Houston's job was to protect quarterback Otto Graham and open up running room for fullback Marion Motley.[13] He was known for his toughness and durability. In a 1950 game against the Washington Redskins in which the Browns were ahead 24 points, he rushed through five Redskins players to make a tackle on a kickoff, risking injury.[10] He played through a bad cold and injuries to his shoulder and face.[10] Brown used him as a model to demonstrate blocking technique in training camp.[10]

The Browns reached the championship game in 1951 and 1952 but lost both times.[14] Despite his reputation for durability, Houston suffered from numerous injuries during his career and announced he would retire after the 1952 season. He changed his mind, however, and returned in 1953, when the Browns again reached the championship game but lost to the Detroit Lions.[15][16] He retired for good in 1954, after 12 years playing for Paul Brown's teams.[17] He left the game to concentrate on his job at the Sharon Steel Products Company.[17]

Later life and death[edit]

Houston spent much of his life after football as a steel executive. He died of cancer in 1995 and was inducted into the Stark County High School Football Hall of Fame in 2008.[1]

References[edit]

  1. ^ a b c d e Harpster, David (July 9, 2008). "Move to Massillon paid off nicely for Houston". The Independent. Retrieved August 25, 2012. 
  2. ^ a b Dietrich, John (October 26, 1941). "Northwestern Conquers Ohio, 14-7". Cleveland Plain Dealer. p. 1. "They regained the ball when Lin Houston, sophomore guard from Massillon, crashed through and snared Graham on the 4." 
  3. ^ "Sweeney Hurt In Ohio State Drill". Cleveland Plain Dealer. Associated Press. November 13, 1941. p. 21. "Lin Houston, first string right guard, already had been counted out this week because of a knee injury suffered in the Pittsburgh battle two weeks ago." 
  4. ^ Cobbledick, Gordon (December 13, 1942). "Plain Dealing". Cleveland Plain Dealer. p. 2C. "Add All-American foolishness: Collier's picked Lin Houston of Ohio State at guard; the Associated Press named the Buckeyes' Bob Shaw at end and placed Houston on the third team"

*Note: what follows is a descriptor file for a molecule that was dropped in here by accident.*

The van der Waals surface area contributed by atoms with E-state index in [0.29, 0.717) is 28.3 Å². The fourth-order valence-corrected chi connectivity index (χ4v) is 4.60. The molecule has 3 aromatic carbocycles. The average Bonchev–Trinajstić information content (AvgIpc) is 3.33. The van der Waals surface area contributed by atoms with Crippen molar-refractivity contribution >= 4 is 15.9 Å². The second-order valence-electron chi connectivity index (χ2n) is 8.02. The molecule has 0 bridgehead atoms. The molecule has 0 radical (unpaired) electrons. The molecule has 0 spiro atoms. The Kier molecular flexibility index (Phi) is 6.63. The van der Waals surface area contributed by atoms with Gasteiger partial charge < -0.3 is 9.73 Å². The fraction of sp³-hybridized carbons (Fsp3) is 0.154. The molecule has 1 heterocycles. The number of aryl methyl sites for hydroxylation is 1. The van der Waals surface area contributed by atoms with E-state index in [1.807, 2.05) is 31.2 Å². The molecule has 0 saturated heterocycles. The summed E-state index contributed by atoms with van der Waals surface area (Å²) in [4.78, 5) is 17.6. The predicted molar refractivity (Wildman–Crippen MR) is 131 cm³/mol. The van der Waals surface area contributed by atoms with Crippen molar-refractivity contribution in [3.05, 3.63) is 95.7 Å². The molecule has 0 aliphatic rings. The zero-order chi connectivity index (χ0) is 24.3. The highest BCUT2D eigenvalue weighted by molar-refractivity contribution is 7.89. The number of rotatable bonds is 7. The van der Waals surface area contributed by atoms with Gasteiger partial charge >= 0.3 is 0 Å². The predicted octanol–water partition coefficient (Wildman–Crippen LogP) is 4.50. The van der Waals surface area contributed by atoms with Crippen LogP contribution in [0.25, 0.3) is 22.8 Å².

5. ^ Dietrich, John (August 31, 1943). "Ohio State's First Football Turnout Reveals 90 Per Cent 17-Year-Olds". Cleveland Plain Dealer. p. 14. "Watching from the sidelines in the stadium today were ... Lin Houston, All-American guard, who has been located here by the army, who also has to sit it out." 
  6. ^ "Rams' Coach Watches Chicago Game Tonight". Cleveland Plain Dealer. August 30, 1944. p. 14. 
  7. ^ "Brown Explains All 'Secrets' Of His T Formation". Cleveland Plain Dealer. May 4, 1946. p. 16. 
  8. ^ Sauerbrei, Harold (November 3, 1946). "Willis Forced To Bench By Illness". Cleveland Plain Dealer. p. 3C. "Lin Houston, another former Ohio State guard, will take Willis' place on the right side of the line." 
  9. ^ Piascik 2007, p. 64.
  10. ^ a b c d Sauerbrei, Harold (December 14, 1950). "Browns May Be 24 Points Ahead, but Lin Houston Never Eases Up". Cleveland Plain Dealer. p. 28. 
  11. ^ Piascik 2007, pp. 82, 120–121, 146, 151.
  12. ^ Piascik 2007, p. 181.
  13. ^ Piascik 2007, p. 19.
  14. ^ Piascik 2007, pp. 233, 253.
  15. ^ Doyle, James E. (August 7, 1953). "The Sport Trail". Cleveland Plain Dealer. p. 21. "Lin Houston, who called it a football career a fortnight ago, has rejoined the Cleveland Browns." 
  16. ^ Piascik 2007, p. 281.
  17. ^ a b "Houston Retires as Pro Gridder". Cleveland Plain Dealer. February 12, 1954. p. 28. "Lin Houston made it official yesterday, the Cleveland Browns' guard announcing that he is retiring from professional football, to devote full time to his job as a representative of the Sharon Steel Products Co. Lin, who played 12 years for Paul Brown – with Massillon, Ohio State and the Browns – had decided to give up football a year ago, but changed his mind." 

Bibliography[edit]

  • Piascik, Andy (2007). The Best Show in Football: The 1946–1955 Cleveland Browns. Lanham, MD: Taylor Trade Publishing. ISBN 978-1-58979-571-6. 

External links[edit]